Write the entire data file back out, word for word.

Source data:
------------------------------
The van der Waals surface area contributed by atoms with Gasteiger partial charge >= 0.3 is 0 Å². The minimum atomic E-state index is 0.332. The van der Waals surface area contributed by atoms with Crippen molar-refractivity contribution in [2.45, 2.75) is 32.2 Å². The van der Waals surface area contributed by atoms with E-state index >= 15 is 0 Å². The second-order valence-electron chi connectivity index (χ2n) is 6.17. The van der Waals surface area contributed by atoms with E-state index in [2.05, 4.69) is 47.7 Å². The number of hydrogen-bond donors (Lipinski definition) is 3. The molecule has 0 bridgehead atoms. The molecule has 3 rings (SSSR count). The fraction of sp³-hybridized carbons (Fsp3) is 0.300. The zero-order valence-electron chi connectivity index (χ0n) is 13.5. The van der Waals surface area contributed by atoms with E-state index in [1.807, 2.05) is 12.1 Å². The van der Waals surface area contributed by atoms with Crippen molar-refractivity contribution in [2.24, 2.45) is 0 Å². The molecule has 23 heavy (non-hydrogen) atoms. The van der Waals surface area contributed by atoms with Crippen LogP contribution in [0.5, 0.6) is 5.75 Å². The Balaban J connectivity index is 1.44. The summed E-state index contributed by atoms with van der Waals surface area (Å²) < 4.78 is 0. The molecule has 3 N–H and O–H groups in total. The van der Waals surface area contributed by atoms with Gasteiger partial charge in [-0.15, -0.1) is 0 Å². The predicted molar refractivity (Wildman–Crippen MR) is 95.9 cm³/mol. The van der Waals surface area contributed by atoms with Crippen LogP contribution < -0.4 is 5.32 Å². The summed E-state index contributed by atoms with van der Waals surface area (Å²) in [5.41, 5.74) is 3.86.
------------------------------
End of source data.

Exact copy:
The van der Waals surface area contributed by atoms with Gasteiger partial charge >= 0.3 is 0 Å². The minimum atomic E-state index is 0.332. The van der Waals surface area contributed by atoms with Crippen molar-refractivity contribution in [2.45, 2.75) is 32.2 Å². The van der Waals surface area contributed by atoms with E-state index >= 15 is 0 Å². The second-order valence-electron chi connectivity index (χ2n) is 6.17. The van der Waals surface area contributed by atoms with E-state index in [2.05, 4.69) is 47.7 Å². The number of hydrogen-bond donors (Lipinski definition) is 3. The molecule has 0 bridgehead atoms. The molecule has 3 rings (SSSR count). The fraction of sp³-hybridized carbons (Fsp3) is 0.300. The zero-order valence-electron chi connectivity index (χ0n) is 13.5. The van der Waals surface area contributed by atoms with E-state index in [1.807, 2.05) is 12.1 Å². The van der Waals surface area contributed by atoms with Crippen molar-refractivity contribution in [2.24, 2.45) is 0 Å². The molecule has 23 heavy (non-hydrogen) atoms. The van der Waals surface area contributed by atoms with Crippen LogP contribution in [0.5, 0.6) is 5.75 Å². The Balaban J connectivity index is 1.44. The summed E-state index contributed by atoms with van der Waals surface area (Å²) < 4.78 is 0. The molecule has 3 N–H and O–H groups in total. The van der Waals surface area contributed by atoms with Gasteiger partial charge in [-0.15, -0.1) is 0 Å². The predicted molar refractivity (Wildman–Crippen MR) is 95.9 cm³/mol. The van der Waals surface area contributed by atoms with Crippen LogP contribution < -0.4 is 5.32 Å². The summed E-state index contributed by atoms with van der Waals surface area (Å²) in [5.41, 5.74) is 3.86.